Updated article coming in 2020
In April 2015, a decommissioned naval ship sunk off of Gambier Island became B.C.’s newest artificial reef. More than a year later, marine species are populating the Annapolis, bringing new life to an area of Howe Sound once devastated by the logging industry.
Authors: Doug Pemberton, Artificial Reef Society of British Columbia
Jeff Marliave and Donna Gibbs, Howe Sound Research Program, Coastal Ocean Research Institute
Reviewer: Neil McDaniel, Marine Naturalist
Banner Photo Credit: Doug Pemberton
The newest artificial reef in British Columbia is the 370-metre long Annapolis, formerly the HMCS Annapolis, a Canadian naval destroyer escort (Figure 1). The ship was sunk in April 2015 at Halkett Bay on Gambier Island in Howe Sound. Over the past 27 years the Artificial Reef Society of B.C. (ARSBC) has created eight artificial reefs along the coast of B.C. and all provide habitat opportunities for underwater life in areas assessed as having low marine life potential primarily due to flat and featureless topography of the seafloor. The Halkett Bay site was also previously impacted by pollution and lacking biodiversity as a result. These artificial reefs provide unique recreational SCUBA diving opportunities.
Concerns over any risks posed to the marine environment were addressed to the satisfaction of Environment Canada, who, after thorough inspections, issued a Disposal at Sea permit stating that all waste from the ship had been removed, including all petroleum-based products. In addition, a park use permit was issued by BC Parks, which allows for the long term use of Halkett Bay as the home for the Annapolis.
Why is it important?
For several decades, Halkett Bay on Gambier Island was used extensively for log boom storage. The wood debris from these log booms eventually smothered the bottom, creating a detrimental environment and severely reducing the potential for marine life growth. Howe Sound has also suffered a severe depletion of rockfish and lingcod over the past few decades. Some species of rockfish have disappeared and lingcod numbers have been reduced by about 90 percent. Rockfish and lingcod naturally favour irregular rocky reef environments. The Annapolis provides similar new reef habitat with complex structure and vertical profile for these fishes. The sport diving opportunities offered by the Annapolis artificial reef also provide an economic benefit to dive charter businesses, local restaurants and hotels.
What is the current status?
In the 1970s research on environmental quality undertaken by an Interdepartmental Task Force on National Marine Parks showed that bottom-dwelling marine life potential had been severely impacted by wood debris from the nearly constant presence of log booms moored in Halkett Bay and many other locations in Howe Sound. More recently, this damage was confirmed by a biological study to the depth limit of recreational diving (130 feet). The study found evidence of little to no marine life, which was documented in detail as part of the mandatory permit application process for the sinking of the Annapolis. Regular use of Halkett Bay for log boom storage has ceased, though booms in transit are occasionally stored in the bay temporarily during periods of bad weather.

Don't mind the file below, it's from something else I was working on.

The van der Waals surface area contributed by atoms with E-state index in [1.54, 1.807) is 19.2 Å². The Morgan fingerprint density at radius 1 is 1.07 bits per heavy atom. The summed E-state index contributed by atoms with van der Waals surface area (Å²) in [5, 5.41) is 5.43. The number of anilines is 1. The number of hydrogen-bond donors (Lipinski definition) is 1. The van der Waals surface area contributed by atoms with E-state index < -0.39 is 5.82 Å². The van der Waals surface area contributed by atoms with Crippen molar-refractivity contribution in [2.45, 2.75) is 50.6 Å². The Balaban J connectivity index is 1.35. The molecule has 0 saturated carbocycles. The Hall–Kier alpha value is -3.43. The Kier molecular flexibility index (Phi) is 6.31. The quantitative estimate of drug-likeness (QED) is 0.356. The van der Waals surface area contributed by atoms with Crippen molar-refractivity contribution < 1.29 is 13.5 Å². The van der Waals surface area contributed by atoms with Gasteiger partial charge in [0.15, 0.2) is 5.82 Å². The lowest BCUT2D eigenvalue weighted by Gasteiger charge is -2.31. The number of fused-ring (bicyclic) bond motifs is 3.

In order to better understand the progression and abundance of species that populate the new Annapolis reef, the ARSBC has instituted the Annapolis Biodiversity Index Study (Project A.B.I.S.), a citizen scientist based study. The Project A.B.I.S. team includes members of BC Parks, Fisheries and Oceans Canada, the Vancouver Aquarium Marine Science Centre, Squamish Nation, the Marine Life Sanctuaries Society and the ARSBC. Underwater photographers, videographers and knowledgeable divers have been encouraged to contribute observations since the ship’s sinking on April 4, 2015. To date nearly 50 species of marine flora and fauna have been documented using the Annapolis reef including two species of rockfish and 12 species unique to this new reef (Figure 2). Comparison of species counts at two natural sites with different habitats, Halkett and Pinnacle, illustrates natural differences among habitat types (Figure 2). Sponges are the only group that had not been seen on the Annapolis, as of March 2016. As time progresses, counts at the Annapolis site would not be expected to match either of the others, but should be more similar to the Halkett site, just across the Bay from the sunken ship. The biodiversity information is being shared between all involved parties and is made available on the Vancouver Aquarium website as well as the ARSBC website.
Encouraged by the volunteer response to this study and by the biodiversity results that were recorded in the first year, the ARSBC applied for a Parks Enhancement Funding grant in May 2016. The application was accepted and the funds will be used to help offset the cost of getting a dedicated core of citizen scientist divers out on the ship on a regular basis to continue documenting observations.
What can you do?
Individual and Organization Actions:
- Learn about the monitoring project through the ARSBC website.
- If you are a diver, please contribute your observations. Pictures, videos and information can be uploaded to the Vancouver Aquarium using this link.
Government Actions and Policy:
- Support citizen science efforts.
- Monitor and assess the effectiveness of artificial reef habitat.